Linked by Thom Holwerda on Mon 9th Feb 2009 20:55 UTC, submitted by poundsmack
Legal The legal case between Apple and Psystar has just taken another, very small turn. Psystar gained a small victory over Apple today, because U.S. District Court Judge William Alsup allowed Psystar to modify its counter-suit against Apple, after he had dismissed the original counter-suit. However, something more interesting came out of this ruling: the judge hinted at what would happen if Psystar were to win.
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RE[3]: Really Superior Hardware???
by Morin on Tue 10th Feb 2009 13:26 UTC in reply to "RE[2]: Really Superior Hardware???"
Morin
Member since:
2005-12-31

> I wonder what the Apple fans think the problem is. Everybody knows
> Apple is usually more expensive than boxes comparable hardware,
> and that you pay for the design, the brand, etc.

Since I probably count as an "Apple fan", I'll try to explain my view on this. The problem - as I see it - is not related to Apple's pricing, although Apple themselves will probably hate the competition.

It is also not related to the quality of Apple's hardware. I do not know about the quality, and although I never had a problem with breaking hardware I perfectly know that I could just be lucky. (It really scared me when I read above that Apple uses Western Digital hard disks...)

The problem - as I see it - is the possibility of clones ruining the Apple trade mark. These machines may very well be of higher quality than original Apple machines, be better supported, and what not. However, a precedent that basically allows *everybody* to build Mac clones inevitably opens the door for cheap, low-quality, badly-supported clones too.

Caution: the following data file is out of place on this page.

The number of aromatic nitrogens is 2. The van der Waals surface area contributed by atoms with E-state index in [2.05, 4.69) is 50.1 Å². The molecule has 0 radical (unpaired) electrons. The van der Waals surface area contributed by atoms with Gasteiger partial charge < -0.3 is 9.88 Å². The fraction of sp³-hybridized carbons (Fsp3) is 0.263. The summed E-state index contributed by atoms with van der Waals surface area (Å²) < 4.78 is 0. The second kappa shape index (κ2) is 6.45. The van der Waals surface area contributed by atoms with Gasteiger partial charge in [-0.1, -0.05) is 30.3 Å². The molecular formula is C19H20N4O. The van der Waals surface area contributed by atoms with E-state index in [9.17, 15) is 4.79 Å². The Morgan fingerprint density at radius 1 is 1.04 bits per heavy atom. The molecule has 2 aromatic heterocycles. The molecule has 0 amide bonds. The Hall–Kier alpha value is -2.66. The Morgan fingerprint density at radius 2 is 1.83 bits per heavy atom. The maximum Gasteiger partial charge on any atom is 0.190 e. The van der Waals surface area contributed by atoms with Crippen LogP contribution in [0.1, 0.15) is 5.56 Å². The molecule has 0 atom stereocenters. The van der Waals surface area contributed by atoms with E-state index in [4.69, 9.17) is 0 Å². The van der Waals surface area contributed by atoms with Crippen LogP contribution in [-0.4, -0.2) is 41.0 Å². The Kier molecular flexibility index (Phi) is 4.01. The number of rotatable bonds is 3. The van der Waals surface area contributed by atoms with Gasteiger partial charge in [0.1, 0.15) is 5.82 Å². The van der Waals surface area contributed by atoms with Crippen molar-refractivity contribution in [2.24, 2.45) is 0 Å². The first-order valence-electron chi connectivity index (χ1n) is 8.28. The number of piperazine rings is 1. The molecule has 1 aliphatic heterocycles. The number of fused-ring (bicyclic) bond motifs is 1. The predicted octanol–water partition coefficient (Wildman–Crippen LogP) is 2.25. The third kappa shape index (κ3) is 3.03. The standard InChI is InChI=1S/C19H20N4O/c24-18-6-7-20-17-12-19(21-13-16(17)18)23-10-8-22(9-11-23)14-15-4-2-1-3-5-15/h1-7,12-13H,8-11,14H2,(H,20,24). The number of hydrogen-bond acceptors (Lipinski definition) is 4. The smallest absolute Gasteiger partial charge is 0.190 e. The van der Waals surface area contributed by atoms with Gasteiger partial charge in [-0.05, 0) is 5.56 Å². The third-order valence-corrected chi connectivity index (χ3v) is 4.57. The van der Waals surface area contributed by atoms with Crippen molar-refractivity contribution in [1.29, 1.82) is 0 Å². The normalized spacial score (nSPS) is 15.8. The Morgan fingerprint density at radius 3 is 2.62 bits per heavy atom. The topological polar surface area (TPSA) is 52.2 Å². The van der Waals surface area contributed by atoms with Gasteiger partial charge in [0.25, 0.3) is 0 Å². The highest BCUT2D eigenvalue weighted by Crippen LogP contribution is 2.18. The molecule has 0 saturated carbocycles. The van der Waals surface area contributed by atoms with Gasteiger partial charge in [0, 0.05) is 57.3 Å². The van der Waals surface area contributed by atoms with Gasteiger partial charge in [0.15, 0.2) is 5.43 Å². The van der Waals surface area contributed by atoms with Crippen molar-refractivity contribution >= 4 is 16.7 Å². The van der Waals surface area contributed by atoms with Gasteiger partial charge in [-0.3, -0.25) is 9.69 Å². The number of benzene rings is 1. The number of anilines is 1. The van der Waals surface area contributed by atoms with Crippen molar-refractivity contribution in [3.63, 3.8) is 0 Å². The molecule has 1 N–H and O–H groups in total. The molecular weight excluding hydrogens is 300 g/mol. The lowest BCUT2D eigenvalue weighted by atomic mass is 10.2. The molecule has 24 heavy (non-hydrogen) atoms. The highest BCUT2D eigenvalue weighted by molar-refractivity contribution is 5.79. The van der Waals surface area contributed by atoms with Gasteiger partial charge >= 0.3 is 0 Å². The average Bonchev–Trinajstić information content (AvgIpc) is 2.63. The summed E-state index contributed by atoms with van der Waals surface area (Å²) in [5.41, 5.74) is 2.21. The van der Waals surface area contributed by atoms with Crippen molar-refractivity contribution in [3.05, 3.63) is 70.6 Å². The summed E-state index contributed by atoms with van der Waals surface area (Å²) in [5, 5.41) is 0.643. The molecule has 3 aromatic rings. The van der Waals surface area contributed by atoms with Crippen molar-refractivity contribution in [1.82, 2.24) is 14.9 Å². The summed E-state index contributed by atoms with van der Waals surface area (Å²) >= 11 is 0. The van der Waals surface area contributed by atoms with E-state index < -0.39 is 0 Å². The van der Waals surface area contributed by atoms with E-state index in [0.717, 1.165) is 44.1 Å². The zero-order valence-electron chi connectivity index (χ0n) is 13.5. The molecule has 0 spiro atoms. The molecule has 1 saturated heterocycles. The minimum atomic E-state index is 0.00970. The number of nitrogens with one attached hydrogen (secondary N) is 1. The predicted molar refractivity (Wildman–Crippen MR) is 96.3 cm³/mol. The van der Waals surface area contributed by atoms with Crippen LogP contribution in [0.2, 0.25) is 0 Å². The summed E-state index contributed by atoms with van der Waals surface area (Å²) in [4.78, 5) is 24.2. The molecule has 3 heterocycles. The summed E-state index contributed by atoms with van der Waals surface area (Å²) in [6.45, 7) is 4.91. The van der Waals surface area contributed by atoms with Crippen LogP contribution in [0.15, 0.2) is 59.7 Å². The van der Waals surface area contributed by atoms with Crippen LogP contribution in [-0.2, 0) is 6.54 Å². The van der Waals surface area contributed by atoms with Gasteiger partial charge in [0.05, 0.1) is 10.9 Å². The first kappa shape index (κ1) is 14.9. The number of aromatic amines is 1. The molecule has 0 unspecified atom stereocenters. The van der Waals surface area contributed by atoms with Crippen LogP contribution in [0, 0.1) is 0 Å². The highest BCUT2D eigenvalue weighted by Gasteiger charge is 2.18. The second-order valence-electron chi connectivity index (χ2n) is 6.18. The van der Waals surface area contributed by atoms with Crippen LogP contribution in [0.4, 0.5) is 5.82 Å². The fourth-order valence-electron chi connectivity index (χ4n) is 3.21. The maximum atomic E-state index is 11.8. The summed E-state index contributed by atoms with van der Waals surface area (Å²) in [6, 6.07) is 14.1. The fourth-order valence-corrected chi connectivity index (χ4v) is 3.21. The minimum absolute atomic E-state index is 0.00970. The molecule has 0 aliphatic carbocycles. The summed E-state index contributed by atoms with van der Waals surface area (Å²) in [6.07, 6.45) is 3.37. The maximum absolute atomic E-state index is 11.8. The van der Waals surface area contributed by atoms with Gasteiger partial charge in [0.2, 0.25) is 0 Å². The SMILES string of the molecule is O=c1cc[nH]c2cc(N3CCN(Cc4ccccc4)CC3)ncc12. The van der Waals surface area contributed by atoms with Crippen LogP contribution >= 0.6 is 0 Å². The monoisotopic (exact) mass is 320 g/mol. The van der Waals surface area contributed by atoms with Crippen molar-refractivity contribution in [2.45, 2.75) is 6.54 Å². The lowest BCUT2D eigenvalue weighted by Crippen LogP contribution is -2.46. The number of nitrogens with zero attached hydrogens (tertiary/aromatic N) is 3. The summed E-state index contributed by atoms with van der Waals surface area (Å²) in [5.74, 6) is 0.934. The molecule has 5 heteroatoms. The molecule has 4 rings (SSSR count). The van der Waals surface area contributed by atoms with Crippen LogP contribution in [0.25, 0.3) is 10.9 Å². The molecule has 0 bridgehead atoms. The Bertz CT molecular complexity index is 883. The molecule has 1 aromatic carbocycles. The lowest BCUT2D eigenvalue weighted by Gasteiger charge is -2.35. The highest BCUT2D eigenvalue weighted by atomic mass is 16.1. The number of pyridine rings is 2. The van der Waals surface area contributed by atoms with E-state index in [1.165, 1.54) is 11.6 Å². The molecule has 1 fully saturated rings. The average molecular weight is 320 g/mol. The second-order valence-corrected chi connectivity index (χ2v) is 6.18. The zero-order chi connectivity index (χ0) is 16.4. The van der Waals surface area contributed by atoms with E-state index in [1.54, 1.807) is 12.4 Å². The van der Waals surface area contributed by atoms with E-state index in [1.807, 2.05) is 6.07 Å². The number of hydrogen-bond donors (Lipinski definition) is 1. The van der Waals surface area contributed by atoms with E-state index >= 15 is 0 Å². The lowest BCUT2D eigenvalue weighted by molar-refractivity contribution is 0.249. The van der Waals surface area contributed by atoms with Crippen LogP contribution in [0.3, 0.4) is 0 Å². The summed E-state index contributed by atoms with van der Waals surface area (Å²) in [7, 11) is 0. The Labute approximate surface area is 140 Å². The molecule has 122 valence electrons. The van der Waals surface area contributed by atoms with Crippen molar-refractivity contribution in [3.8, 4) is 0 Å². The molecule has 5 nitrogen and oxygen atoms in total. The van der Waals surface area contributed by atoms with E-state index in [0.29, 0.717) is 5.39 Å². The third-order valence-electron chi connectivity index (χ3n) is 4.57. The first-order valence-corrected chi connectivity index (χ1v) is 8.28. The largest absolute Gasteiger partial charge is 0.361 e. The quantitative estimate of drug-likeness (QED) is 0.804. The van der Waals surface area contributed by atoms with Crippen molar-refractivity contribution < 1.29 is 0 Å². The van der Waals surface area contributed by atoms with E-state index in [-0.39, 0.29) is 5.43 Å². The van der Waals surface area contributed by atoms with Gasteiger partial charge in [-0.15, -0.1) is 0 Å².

And this is the problem, because customers and "the computer guy next door" no longer know what machines they get. From doing Windows support I remember that usually, people do not know what hardware they a using - they a using a "computer". Forget about driver disks or manuals; they don't keep such stuff. You're lucky when they know the brand of computer they use (Dell/HP/whatever), and not just where they bought it. This is currently different when you have an Apple machine - You know what you get when you buy an Apple machine. To fix an Apple for Joe User who messed it up, the primary information you need to have is the version of OS X to install. With clones of any kind flooding the market, you're in the same mess as with Windows.

Currently, you can say that an Apple "just works". Although this is formally still true with a market full of clones - still true because clones aren't Apples - there'd be indistinguishable clones of higher and of lower quality, with or without device driver mess, and with no clue as to which support line to call. Just as today, everybody can tell you that "PCs" often crash, device drivers are messy, and support is crappy, when in fact none of them aren't "PCs" but actually more-or-less compatible PC clones.

> I think there's a cultural side to this. In the societies many people
> here seem to be from, it's okay to consume a lot, quantatively,
> but apparently if you buy something more fancy and a bit more
> expensive you have to justify. Is that Anglo/American/Dutch
> calvinism or something? ;-)

I hope that ad hominem attacks aren't your only "argument".

Reply Parent Score: 3